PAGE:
Astronomy Education 15 5.3. Güneş ve Ay tutulması olaylarını karşılaştırır, benzerlik ve farklılıklarını listeler.
Need Analysis Again in his study, Kahraman (2006) applied a questionnaire to 3313 students of elementary and high schools in order to see the need of Turkey’s astronomy education. According to the responses of students it is found that for elementary school students simpler and concrete astronomy topics are more popular. Percentages of the preferred astronomy subjects of elementary school students are shown in Table 2.
Table 2. Percentages of the preferred astronomy subjects of elementary school students (Adapted from Kahraman, 2006) TOPICS % OF STUDENTS PREFER THE TOPIC 63.8 68.1 85.4 TOPICS % OF STUDENTS PREFER THE TOPIC 60.9 73.9 75.7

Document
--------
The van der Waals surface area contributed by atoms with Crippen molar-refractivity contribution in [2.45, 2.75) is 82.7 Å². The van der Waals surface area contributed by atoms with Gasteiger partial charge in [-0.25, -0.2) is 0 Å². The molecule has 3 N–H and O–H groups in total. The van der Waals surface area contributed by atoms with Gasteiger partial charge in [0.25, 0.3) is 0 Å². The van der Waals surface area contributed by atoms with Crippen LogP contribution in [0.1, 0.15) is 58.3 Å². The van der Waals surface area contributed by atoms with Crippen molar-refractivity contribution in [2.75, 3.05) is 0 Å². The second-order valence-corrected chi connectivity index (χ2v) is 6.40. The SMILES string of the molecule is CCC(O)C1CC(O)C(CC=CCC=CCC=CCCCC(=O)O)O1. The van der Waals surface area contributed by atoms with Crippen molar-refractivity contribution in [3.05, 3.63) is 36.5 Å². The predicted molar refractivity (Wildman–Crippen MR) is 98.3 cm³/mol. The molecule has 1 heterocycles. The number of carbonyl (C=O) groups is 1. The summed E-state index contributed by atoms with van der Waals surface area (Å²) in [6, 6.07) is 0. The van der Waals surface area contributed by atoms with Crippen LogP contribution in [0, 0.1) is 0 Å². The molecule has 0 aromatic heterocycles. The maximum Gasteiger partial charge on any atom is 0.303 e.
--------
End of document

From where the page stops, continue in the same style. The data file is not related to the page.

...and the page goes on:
T.1 Light & Shadow (Ex. The behaviour of light. Forms of shadows) T.2 Mass gravity force of it on the objects (Ex.Gravity force and Tides) T.3 The motion of the sun and the planets (Ex. The orbit of the Planets and their features) T.4 The effects of the Sun on the life on Earth (Ex. The importance of the Sun as an energy source and its effects on the ecology systems on Earth) T.5.The motion of the Earth in a day and around the Sun
T.8. The concept of time and calendars T.9.Telescopes, satellites and their usages T.10.Space studies (Ex. Apollo. Hubble) T.11.Stars and huge celestial bodies (Ex. Nebulas, galaxies) T.12.Form of the Universe and its